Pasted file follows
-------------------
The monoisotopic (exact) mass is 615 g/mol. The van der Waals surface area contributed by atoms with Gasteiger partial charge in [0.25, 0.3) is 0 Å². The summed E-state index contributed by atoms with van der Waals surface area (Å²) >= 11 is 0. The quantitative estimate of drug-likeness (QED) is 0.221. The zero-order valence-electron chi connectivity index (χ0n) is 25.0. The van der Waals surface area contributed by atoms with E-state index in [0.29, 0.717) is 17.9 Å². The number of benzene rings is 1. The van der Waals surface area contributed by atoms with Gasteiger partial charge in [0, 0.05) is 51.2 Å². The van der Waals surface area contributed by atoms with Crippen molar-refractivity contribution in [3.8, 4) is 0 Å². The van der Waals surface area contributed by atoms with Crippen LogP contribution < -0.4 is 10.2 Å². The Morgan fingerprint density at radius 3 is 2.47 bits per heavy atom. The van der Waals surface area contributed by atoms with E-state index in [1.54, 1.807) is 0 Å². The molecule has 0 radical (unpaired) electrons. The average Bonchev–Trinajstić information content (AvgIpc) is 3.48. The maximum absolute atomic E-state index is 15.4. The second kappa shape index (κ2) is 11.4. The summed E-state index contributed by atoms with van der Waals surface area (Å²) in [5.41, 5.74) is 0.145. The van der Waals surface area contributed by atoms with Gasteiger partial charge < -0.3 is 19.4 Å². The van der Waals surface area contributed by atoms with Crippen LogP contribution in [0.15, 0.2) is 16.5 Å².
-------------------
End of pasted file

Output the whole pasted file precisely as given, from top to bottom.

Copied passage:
The monoisotopic (exact) mass is 615 g/mol. The van der Waals surface area contributed by atoms with Gasteiger partial charge in [0.25, 0.3) is 0 Å². The summed E-state index contributed by atoms with van der Waals surface area (Å²) >= 11 is 0. The quantitative estimate of drug-likeness (QED) is 0.221. The zero-order valence-electron chi connectivity index (χ0n) is 25.0. The van der Waals surface area contributed by atoms with E-state index in [0.29, 0.717) is 17.9 Å². The number of benzene rings is 1. The van der Waals surface area contributed by atoms with Gasteiger partial charge in [0, 0.05) is 51.2 Å². The van der Waals surface area contributed by atoms with Crippen molar-refractivity contribution in [3.8, 4) is 0 Å². The van der Waals surface area contributed by atoms with Crippen LogP contribution < -0.4 is 10.2 Å². The Morgan fingerprint density at radius 3 is 2.47 bits per heavy atom. The van der Waals surface area contributed by atoms with E-state index in [1.54, 1.807) is 0 Å². The molecule has 0 radical (unpaired) electrons. The average Bonchev–Trinajstić information content (AvgIpc) is 3.48. The maximum absolute atomic E-state index is 15.4. The second kappa shape index (κ2) is 11.4. The summed E-state index contributed by atoms with van der Waals surface area (Å²) in [5.41, 5.74) is 0.145. The van der Waals surface area contributed by atoms with Gasteiger partial charge < -0.3 is 19.4 Å². The van der Waals surface area contributed by atoms with Crippen LogP contribution in [0.15, 0.2) is 16.5 Å².